We now have a pre-release version of the completed ‘Sombrieul’ typeface. This typeface has an extensive range of opentype features, it’s basically a typeface family in a single font! It’s also taken months of development work to get to this point.
I thought people might be interested to see a couple of our test pieces, showing the new font in action:
I recently happened across a few random issues of the “London Mystery Magazine” (later “London Mystery Selection”). Interestingly, these covers seem to be a mixture of UK and US editions of the same title.
Apart from being a jolly good read, I have a certain admiration for the rather splendidly designed covers. These issues are from the 1950sand 1960s, so they were perhaps a little ‘old fashioned’ even at the time. That said, they are now, and I suspect were when published, undeniably eye-catching.
That said, they are now, and I suspect were when published, undeniably eye-catching. To me, they demonstrate that good design can easily supplant today’s glossy photographic covers and perhaps they demonstrate that being a little ‘out of time’ can actually make a piece of design more eye-catching.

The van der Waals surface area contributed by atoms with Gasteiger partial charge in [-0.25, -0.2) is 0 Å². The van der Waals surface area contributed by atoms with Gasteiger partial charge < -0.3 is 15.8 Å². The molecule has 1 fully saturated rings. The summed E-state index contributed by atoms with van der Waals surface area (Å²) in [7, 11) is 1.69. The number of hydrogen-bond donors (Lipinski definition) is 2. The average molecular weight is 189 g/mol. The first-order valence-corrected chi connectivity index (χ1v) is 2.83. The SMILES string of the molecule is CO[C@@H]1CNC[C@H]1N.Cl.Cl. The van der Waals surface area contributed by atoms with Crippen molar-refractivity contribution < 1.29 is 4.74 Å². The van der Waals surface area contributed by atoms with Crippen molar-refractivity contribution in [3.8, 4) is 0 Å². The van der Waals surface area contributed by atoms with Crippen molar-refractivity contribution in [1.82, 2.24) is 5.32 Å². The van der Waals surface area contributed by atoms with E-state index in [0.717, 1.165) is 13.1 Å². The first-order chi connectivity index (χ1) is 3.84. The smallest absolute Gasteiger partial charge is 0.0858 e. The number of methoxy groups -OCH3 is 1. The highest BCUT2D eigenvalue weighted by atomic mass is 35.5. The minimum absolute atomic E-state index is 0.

We were recently delighted to discover Rachel McMillan’s series of Herringford and Watts mystery Novels and Novellas, all set in Edwardian Toronto, and making most appropriate use of the Great Bromwich typeface family on their covers… Would like to add, they’re a splendid read too!
Fargo Tuscan is the first of seven typefaces exploring the decorative possibilities of the Tuscan letter form, all of which are releasing in 2017. It’s the most European of the seven- it’s a Mid-Victorian inspired display face which would have been (and is) at home on either side of the Atlantic, unlike some of the others in this batch of Tuscan faces which are distinctly ‘trans-Atlantic’ (we know, that depends on your point of view but we are Greater ALBION Typefounders after all) in flavour. Fargo Tuscan is replete with decorative features, including Swash Capitals, alternate numeric forms and stylistic alternates ideal for the beginning and ending of words.